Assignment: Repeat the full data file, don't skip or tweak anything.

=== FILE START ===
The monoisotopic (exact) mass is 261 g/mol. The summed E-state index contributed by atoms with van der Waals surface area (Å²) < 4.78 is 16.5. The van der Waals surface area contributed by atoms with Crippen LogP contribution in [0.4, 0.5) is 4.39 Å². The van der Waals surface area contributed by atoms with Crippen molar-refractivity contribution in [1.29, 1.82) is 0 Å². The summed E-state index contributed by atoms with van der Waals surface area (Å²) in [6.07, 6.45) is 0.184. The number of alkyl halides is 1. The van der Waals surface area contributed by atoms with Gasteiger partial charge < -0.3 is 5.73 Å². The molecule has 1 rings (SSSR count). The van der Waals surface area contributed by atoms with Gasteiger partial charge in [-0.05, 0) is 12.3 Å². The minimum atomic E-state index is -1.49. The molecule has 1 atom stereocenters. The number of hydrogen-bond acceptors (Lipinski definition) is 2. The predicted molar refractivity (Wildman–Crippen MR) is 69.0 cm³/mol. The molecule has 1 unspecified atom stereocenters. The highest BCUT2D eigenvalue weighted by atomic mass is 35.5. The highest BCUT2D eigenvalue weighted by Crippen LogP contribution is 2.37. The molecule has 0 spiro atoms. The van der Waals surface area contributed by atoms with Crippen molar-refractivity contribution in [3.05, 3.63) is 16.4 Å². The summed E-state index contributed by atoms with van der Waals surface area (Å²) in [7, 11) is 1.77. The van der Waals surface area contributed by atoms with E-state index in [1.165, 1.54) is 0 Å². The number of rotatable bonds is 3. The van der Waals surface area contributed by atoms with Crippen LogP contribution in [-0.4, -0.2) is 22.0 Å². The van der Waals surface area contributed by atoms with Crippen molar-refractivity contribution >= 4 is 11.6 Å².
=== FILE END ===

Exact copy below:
The monoisotopic (exact) mass is 261 g/mol. The summed E-state index contributed by atoms with van der Waals surface area (Å²) < 4.78 is 16.5. The van der Waals surface area contributed by atoms with Crippen LogP contribution in [0.4, 0.5) is 4.39 Å². The van der Waals surface area contributed by atoms with Crippen molar-refractivity contribution in [1.29, 1.82) is 0 Å². The summed E-state index contributed by atoms with van der Waals surface area (Å²) in [6.07, 6.45) is 0.184. The number of alkyl halides is 1. The van der Waals surface area contributed by atoms with Gasteiger partial charge < -0.3 is 5.73 Å². The molecule has 1 rings (SSSR count). The van der Waals surface area contributed by atoms with Gasteiger partial charge in [-0.05, 0) is 12.3 Å². The minimum atomic E-state index is -1.49. The molecule has 1 atom stereocenters. The number of hydrogen-bond acceptors (Lipinski definition) is 2. The predicted molar refractivity (Wildman–Crippen MR) is 69.0 cm³/mol. The molecule has 1 unspecified atom stereocenters. The highest BCUT2D eigenvalue weighted by atomic mass is 35.5. The highest BCUT2D eigenvalue weighted by Crippen LogP contribution is 2.37. The molecule has 0 spiro atoms. The van der Waals surface area contributed by atoms with Crippen molar-refractivity contribution in [3.05, 3.63) is 16.4 Å². The summed E-state index contributed by atoms with van der Waals surface area (Å²) in [7, 11) is 1.77. The van der Waals surface area contributed by atoms with E-state index in [1.165, 1.54) is 0 Å². The number of rotatable bonds is 3. The van der Waals surface area contributed by atoms with Crippen LogP contribution in [-0.4, -0.2) is 22.0 Å². The van der Waals surface area contributed by atoms with Crippen molar-refractivity contribution >= 4 is 11.6 Å².